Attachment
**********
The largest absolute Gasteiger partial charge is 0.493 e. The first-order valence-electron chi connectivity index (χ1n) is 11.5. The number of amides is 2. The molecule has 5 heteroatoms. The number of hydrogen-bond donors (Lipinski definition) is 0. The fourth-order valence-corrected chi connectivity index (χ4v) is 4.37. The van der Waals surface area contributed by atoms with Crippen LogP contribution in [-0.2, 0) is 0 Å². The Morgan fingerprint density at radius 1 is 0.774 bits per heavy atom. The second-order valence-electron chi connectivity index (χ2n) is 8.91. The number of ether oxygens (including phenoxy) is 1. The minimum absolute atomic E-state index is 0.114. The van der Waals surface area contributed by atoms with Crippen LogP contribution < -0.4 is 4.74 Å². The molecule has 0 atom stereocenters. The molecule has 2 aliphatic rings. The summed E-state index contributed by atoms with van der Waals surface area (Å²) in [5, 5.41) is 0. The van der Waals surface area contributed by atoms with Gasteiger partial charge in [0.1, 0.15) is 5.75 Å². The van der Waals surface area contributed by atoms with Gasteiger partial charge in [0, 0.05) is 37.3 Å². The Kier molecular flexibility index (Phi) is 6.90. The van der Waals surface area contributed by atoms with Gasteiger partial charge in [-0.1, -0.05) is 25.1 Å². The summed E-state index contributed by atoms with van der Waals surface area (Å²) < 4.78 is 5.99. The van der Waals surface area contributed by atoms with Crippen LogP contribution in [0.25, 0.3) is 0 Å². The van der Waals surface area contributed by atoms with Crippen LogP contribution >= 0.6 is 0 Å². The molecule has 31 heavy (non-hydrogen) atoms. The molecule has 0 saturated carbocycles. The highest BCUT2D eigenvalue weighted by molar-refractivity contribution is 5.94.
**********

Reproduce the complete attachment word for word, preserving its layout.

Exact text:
The largest absolute Gasteiger partial charge is 0.493 e. The first-order valence-electron chi connectivity index (χ1n) is 11.5. The number of amides is 2. The molecule has 5 heteroatoms. The number of hydrogen-bond donors (Lipinski definition) is 0. The fourth-order valence-corrected chi connectivity index (χ4v) is 4.37. The van der Waals surface area contributed by atoms with Crippen LogP contribution in [-0.2, 0) is 0 Å². The Morgan fingerprint density at radius 1 is 0.774 bits per heavy atom. The second-order valence-electron chi connectivity index (χ2n) is 8.91. The number of ether oxygens (including phenoxy) is 1. The minimum absolute atomic E-state index is 0.114. The van der Waals surface area contributed by atoms with Crippen LogP contribution < -0.4 is 4.74 Å². The molecule has 0 atom stereocenters. The molecule has 2 aliphatic rings. The summed E-state index contributed by atoms with van der Waals surface area (Å²) in [5, 5.41) is 0. The van der Waals surface area contributed by atoms with Gasteiger partial charge in [0.1, 0.15) is 5.75 Å². The van der Waals surface area contributed by atoms with Gasteiger partial charge in [0, 0.05) is 37.3 Å². The Kier molecular flexibility index (Phi) is 6.90. The van der Waals surface area contributed by atoms with Gasteiger partial charge in [-0.1, -0.05) is 25.1 Å². The summed E-state index contributed by atoms with van der Waals surface area (Å²) < 4.78 is 5.99. The van der Waals surface area contributed by atoms with Crippen LogP contribution in [0.25, 0.3) is 0 Å². The van der Waals surface area contributed by atoms with Crippen LogP contribution >= 0.6 is 0 Å². The molecule has 31 heavy (non-hydrogen) atoms. The molecule has 0 saturated carbocycles. The highest BCUT2D eigenvalue weighted by molar-refractivity contribution is 5.94.